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Synopsis: A Global minimum tax rate is beneficial for the US. But India need to rethink before joining such international tax proposals
The US Treasury’s call for a global minimum tax rate is gaining a global endorsement. But the goal of a global minimum tax is not only to end the race to the corporate tax but also to end the right to the tax of developing countries.
Base Erosion and Profit Shifting (BEPS) Programme:
- Big tech companies are able to conduct economic activities in countries without their physical presence. Further, they also move profits to low-tax jurisdictions.
- The Base Erosion and Profit Shifting (BEPS) programme were initiated in 2013. It aims to curb practices that allowed companies to reduce their tax liabilities by exploiting loopholes in the tax law. But to tax Big tech companies the countries have to sign a BEPS agreement among themselves.
- So the OECD also asked the countries in the BEPS framework to adopt a consensus-based outcome instead of the country’s individual moves.
Challenges to BEPS Programme:
But there are few countries that are not ready to sign BEPS agreements.
- Over the past decades, there are many countries that enacted tax policies specifically aimed at attracting multinational business. These countries attract investment by lowering corporate tax rates. This, in turn, has pushed other countries to lower their rates as well to remain competitive.
- Also, there are few Developing countries as well that are not sure if they will receive the right to tax the mobile incomes of Big tech companies
The OECD policy to solve BEPS issues:
Addressing this concern, the OECD published a policy note. In that, it bifurcated the challenge of BEPS into two pillars.
- Pillar 1: It addresses the issue of reallocation of taxing rights to all the countries
- Pillar 2: This pillar aims to address all the remaining issues in the BEPS program.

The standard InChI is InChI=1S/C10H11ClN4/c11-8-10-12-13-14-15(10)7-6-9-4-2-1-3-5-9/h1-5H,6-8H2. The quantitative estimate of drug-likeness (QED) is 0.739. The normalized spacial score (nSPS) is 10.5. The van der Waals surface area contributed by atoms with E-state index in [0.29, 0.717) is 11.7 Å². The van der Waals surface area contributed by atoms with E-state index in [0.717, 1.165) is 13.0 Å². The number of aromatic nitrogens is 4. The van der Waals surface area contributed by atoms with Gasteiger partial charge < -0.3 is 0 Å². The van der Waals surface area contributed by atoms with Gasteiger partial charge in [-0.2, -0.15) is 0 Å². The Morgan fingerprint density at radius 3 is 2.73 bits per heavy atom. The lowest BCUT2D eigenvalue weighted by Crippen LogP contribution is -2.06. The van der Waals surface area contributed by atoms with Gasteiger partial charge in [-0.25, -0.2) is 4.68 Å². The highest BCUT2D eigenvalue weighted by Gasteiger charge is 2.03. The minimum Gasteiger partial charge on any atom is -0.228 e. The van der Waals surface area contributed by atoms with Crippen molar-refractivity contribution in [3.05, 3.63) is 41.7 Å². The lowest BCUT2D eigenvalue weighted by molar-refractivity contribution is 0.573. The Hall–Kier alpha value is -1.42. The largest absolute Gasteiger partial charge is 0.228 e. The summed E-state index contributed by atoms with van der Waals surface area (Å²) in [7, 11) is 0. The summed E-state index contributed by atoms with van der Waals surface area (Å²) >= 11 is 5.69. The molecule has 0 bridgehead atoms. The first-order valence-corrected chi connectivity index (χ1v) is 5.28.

Concerns with the OECD policy proposal:
The blueprints of this policy proposal were released in October 2020. But, the experts mention few concerns with the OECD policy note. Such as,
- Complexity in taxing Big techs: The experts found the policy of OECD as a more complex one to implement.
- Profit allocation: This is the most contentious provision of the policy. As the policy allocated only a fraction of the profits of Big Techs to the markets(Operating country of Big techs). The policy also allocated more profits to the source country.
Intermediate Taxation of Big Tech:
- With the blueprints are under consideration, the Big techs gained profits. On the other hand, the tax base of countries, including India, remains exposed to the risk of under or non-taxation.
- To fix this situation, countries implemented digital services tax on revenues of Big tech companies.
- But the US on the other hand launched inquiries on these countries under their Trade Act 1974.
The path to global minimum tax rate:
After the Biden administration came into force in the US, it agreed to work on a consensus-based solution.
- Further, the US Treasury suggested that it will apply the pillar 1 proposal to the top 100 companies. This includes showing a non-discriminatory policy to the US companies in the top 100. Further, the US also working on simplification of the proposal.
- With regard to pillar 2 proposals, the US decided to raise the corporate tax rate to 28 percent. This is decided along with the harmonisation of rates across countries. This includes,
- Defining minimum tax rate for the world, after the global consensus on the effective tax rate for companies. (So, the minimum tax rate is not yet decided)
- After fixing the minimum tax rate, the countries will compare the multinational enterprise’s effective tax rate in each jurisdiction. Especially in places where the low tax rate is paid.
- A top-up tax will apply for the remaining profits. But there is an ambiguity on who will tax these remaining profits?
- In general, the country, where the ultimate parent entity resides, is where the tax is first applicable. Applying that concept, then 30 percent of the Forbes 2000 companies are located in the US. So, the implementation of this proposal best serves the needs of the US.
Can India join the minimum tax rate proposal?
- India needs to assess the situation carefully. Because the proposal will apply to companies with global revenues above Euro 750 million. So, committing wrongly will lose India’s taxing rights.
- Moreover, India also witnessed a consistent rise in the effective tax rate, which is now close to 26 percent.
- Further, committing such a minimum tax rate also need India to reform its tax systems accordingly. Especially allowing foreign countries to tax the incomes that are perceived to be under-taxed in India.
For the past few years, India adopted legal measures to tax incomes of companies that avoid physical presence in India. But if global consensus is there for a minimum tax rate, then it is necessary for India to reflect the two pillars of international tax reform.
Source: The Indian Express